This model demonstrates Nova’s ability to process statistical data and create a histogram, and its use of plug-ins. The first submodel ‘coin’ represents a coin being flipped. There is a term ‘flip’ that models the result of a coin toss. Double click the flip term to view the formula flip=(Math.random() < wt) ? 0 : 1, where wt is input from the top-level model. This means that if the random number generated between 0 and 1 is less than wt, flip=0, and otherwise flip=1. If, for example, wt = .5, then roughly half the time flip=0, and roughly half the time flip=1. The stocks ‘heads’ and ‘tails’ accumulate flip totals. If you run 100 flips with a weight of .5, you will get a heads/tails total of around 50/50. Of course the actual outcome cannot be predicted. We now wish to repeat the 100-flip experiment 1000 times, and plot a histogram showing the total number of heads. Clicking Capture, Load, then Exec produces 1000 runs of the 100-flips; at the end of each 100-flip run the total number of heads is recorded in the histogram and displayed in Graph1. With a fair coin, this histogram assumes a Gaussian shape (The Totals table also shows the histogram data). The difference in the two versions is in the technique used to model the histogram.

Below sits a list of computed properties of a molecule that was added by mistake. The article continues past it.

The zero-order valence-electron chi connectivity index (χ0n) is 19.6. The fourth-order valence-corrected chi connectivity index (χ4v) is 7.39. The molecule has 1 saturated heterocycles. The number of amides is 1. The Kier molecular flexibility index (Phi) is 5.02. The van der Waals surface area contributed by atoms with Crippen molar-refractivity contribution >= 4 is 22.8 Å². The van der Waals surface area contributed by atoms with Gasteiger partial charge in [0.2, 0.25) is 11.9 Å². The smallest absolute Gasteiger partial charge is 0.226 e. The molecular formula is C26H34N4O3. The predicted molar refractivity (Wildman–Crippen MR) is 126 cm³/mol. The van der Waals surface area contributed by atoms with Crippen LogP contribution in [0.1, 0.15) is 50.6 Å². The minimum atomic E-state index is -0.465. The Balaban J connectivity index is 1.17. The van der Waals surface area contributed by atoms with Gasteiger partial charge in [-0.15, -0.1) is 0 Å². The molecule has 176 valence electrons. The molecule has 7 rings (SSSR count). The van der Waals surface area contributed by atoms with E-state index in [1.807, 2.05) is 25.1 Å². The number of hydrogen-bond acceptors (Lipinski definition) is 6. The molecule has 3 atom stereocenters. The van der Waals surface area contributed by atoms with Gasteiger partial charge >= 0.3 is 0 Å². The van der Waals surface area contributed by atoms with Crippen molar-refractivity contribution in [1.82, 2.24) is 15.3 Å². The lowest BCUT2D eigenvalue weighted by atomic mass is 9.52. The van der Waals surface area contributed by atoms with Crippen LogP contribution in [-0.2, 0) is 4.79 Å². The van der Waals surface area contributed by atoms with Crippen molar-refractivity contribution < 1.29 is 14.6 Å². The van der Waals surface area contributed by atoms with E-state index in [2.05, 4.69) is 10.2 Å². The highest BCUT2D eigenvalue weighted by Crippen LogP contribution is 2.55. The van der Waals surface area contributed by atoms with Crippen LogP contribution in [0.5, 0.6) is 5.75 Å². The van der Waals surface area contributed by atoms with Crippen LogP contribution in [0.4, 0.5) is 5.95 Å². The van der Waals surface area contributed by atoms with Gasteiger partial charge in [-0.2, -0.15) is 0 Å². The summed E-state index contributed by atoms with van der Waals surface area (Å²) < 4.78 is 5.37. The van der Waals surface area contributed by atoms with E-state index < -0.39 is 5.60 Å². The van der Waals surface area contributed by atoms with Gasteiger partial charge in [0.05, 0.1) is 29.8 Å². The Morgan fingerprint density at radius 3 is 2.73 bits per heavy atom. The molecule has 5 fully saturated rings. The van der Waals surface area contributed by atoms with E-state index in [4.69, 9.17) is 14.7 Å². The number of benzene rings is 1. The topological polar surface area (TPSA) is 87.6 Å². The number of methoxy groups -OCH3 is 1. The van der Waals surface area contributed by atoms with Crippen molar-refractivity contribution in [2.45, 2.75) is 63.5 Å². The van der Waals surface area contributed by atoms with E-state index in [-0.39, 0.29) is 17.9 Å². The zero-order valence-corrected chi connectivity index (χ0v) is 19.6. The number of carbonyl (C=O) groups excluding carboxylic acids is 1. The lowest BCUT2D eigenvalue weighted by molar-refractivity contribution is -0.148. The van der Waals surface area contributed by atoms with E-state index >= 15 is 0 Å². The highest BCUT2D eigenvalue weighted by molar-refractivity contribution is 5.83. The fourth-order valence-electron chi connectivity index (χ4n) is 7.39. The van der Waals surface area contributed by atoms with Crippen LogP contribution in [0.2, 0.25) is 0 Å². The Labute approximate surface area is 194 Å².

The first version uses second submodel ‘bucket’ to represent each frequency range. A bucket contains a single ‘Bucket’ stock, and its input flow tests whether the input ‘value’ is in the range between ‘lo’ and ‘hi’ before adding 1 to the that stock. In the top-level mode there are 7 buckets centered on 50, each with a 2-integer range: 43-45, 45-47, 47-49, 49-51, 51-53, 53-55, 55-57.
Central Limit Theorem Applet (opens in new tab)